Helicobacter pylori seroprevalence in patients with chronic prostatitis: a pilot study.
ABSTRACT This study investigated the possible relationship between Helicobacter pylori infection and chronic prostatitis/chronic pelvic pain syndrome (CP/CPPS). The rate of seropositivity for antibodies against H. pylori was determined in a cohort of subjects with CP/CPPS and prostatitis-free control subjects.
Sixty-four consecutive patients with CP/CPPS and 55 randomly selected asymptomatic men were recruited to the study. Blood samples from enrolled patients and control subjects were analysed using an enzyme-linked Immulite analyser immunoglobulin G serological test for H. pylori diagnosis. Prostate volume, prostate-specific antigen level, maximum urinary flow rate, and International Prostate Symptom Score (IPSS) and National Institutes of Health Chronic Prostatitis Symptom Index (NIH-CPSI) score of the subjects were also determined. The results were analysed with chi-squared and Student's t test and statistical analysis was carried out using SPSS software.
There were no significant differences in age and social status between the CP/CPPS and control groups (p > 0.05). Total NIH-CPSI score was significantly higher in the CP/CPPS group. Seropositivity for antibody against H. pylori was higher in the CP/CPPS than the control group (p < 0.05).
This pilot study supports the hypothesis that H. pylori may play a role in CP/CPPS. The infection may be related to the immune response and increased cytokines in seminal plasma and/or expressed prostatic secretion. However, no study has investigated the relationship between CP/CPPS and H. pylori stool antigen positivity. This study showed that H. pylori seropositivity is high in CP/CPPS patients, but this needs to be confirmed by other studies.
- SourceAvailable from: Dean A TrippReviews in urology 01/2011; 13(1):39-49.
- [Show abstract] [Hide abstract]
ABSTRACT: The cause of chronic pelvic pain syndrome (CPPS) has yet to be established. Since the late 1980s, cytokine, chemokine, and immunological classification studies using human samples have focused on identifying biomarkers for CPPS, but no diagnostically beneficial biomarkers have been identified, and these studies have done little to deepen our understanding of the mechanisms underlying chronic prostatic pain. Given the large number of men thought to be affected by this condition and the ineffective nature of current treatments, there is a pressing need to elucidate these mechanisms. Prostatitis types IIIa and IIIb are classified according to the presence of pain without concurrent presence of bacteria; however, it is becoming more evident that, although levels of bacteria are not directly associated with levels of pain, the presence of bacteria might act as the initiating factor that drives primary activation of mast-cell-mediated inflammation in the prostate. Mast cell activation is also known to suppress regulatory T cell (Treg) control of self-tolerance and also activate neural sensitization. This combination of established autoimmunity coupled with peripheral and central neural sensitization can result in the development of multiple symptoms, including pelvic pain and bladder irritation. Identifying these mechanisms as central mediators in CPPS offers new insight into the prospective treatment of the disease.Nature Reviews Urology 04/2014; · 4.79 Impact Factor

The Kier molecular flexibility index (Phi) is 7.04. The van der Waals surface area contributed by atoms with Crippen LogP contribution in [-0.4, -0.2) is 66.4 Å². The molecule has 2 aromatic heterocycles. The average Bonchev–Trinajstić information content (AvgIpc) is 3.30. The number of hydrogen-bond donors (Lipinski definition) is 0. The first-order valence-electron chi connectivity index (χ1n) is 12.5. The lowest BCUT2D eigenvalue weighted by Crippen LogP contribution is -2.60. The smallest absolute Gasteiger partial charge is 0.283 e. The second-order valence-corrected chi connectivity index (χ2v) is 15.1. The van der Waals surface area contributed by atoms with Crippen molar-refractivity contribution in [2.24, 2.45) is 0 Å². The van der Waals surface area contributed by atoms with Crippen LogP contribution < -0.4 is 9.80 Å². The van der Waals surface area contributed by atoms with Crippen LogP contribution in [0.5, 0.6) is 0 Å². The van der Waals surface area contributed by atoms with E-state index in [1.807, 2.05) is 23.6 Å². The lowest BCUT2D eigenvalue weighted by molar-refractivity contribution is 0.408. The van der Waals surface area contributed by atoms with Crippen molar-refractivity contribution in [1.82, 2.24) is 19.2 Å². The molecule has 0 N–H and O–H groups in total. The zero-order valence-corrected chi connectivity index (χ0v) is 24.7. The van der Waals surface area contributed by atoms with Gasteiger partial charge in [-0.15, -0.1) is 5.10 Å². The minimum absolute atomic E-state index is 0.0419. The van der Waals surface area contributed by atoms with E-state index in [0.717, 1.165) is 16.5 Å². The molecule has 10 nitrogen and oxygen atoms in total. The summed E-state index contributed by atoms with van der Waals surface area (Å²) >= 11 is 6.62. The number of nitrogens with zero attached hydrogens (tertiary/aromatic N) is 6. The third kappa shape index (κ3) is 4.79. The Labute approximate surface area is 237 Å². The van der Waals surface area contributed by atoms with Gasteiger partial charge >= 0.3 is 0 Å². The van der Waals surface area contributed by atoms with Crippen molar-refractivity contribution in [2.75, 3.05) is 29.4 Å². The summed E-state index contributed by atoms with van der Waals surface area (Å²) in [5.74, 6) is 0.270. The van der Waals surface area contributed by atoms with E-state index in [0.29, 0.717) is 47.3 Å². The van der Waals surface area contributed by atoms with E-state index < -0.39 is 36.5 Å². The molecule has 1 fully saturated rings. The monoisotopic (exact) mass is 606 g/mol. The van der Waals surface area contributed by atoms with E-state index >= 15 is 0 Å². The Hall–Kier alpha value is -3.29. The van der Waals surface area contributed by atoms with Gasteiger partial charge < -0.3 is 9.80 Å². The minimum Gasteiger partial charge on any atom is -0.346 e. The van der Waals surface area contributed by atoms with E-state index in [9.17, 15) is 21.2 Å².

- [Show abstract] [Hide abstract]
ABSTRACT: PURPOSE: To review the etiology and pathogenesis of chronic prostatitis/chronic pelvic pain syndrome (CP/CPPS). METHODS: A literature review for the years 1985-2012 was performed using the MEDLINE database of the United States National Library of Medicine. RESULTS: The evidence for ongoing infection in men with CP/CPPS is lacking. However, men with CP/CPPS are twice as likely to have had a sexually transmitted disease (STD), and bacteria from men with CP/CPPS may be phenotypically different from those that cause cystitis or acute prostatitis. Evidence continues to support an alteration in both the afferent and efferent autonomic nervous systems. Functional brain imaging suggests changes in the gray matter as well as the importance of the anterior insula and anterior cingulated gyrus in pain processing. Neural function can be modulated by immune and endocrine factors. Alterations in cytokine function and autoimmunity appear to play a role in the immune dysfunction. Alterations in the hypothalamic-pituitary-adrenal axis can mediate the endocrine effects, similar to many other chronic pain conditions. Genetics may play a role in who may develop chronic pain after an initial insult. Finally, any biological changes must then be processed through the psychosocial environment, including the tendency to catastrophize, and degree of spousal support, to produce a given individual patient's pain experience. CONCLUSIONS: Infection with atypical bacteria or sequelae of an STD may lead to CP/CPPS in some men. Such a biological insult in the context of alterations in psychoimmunoneurendocrine factors produces the chronic pain experience.World Journal of Urology 04/2013; · 2.89 Impact Factor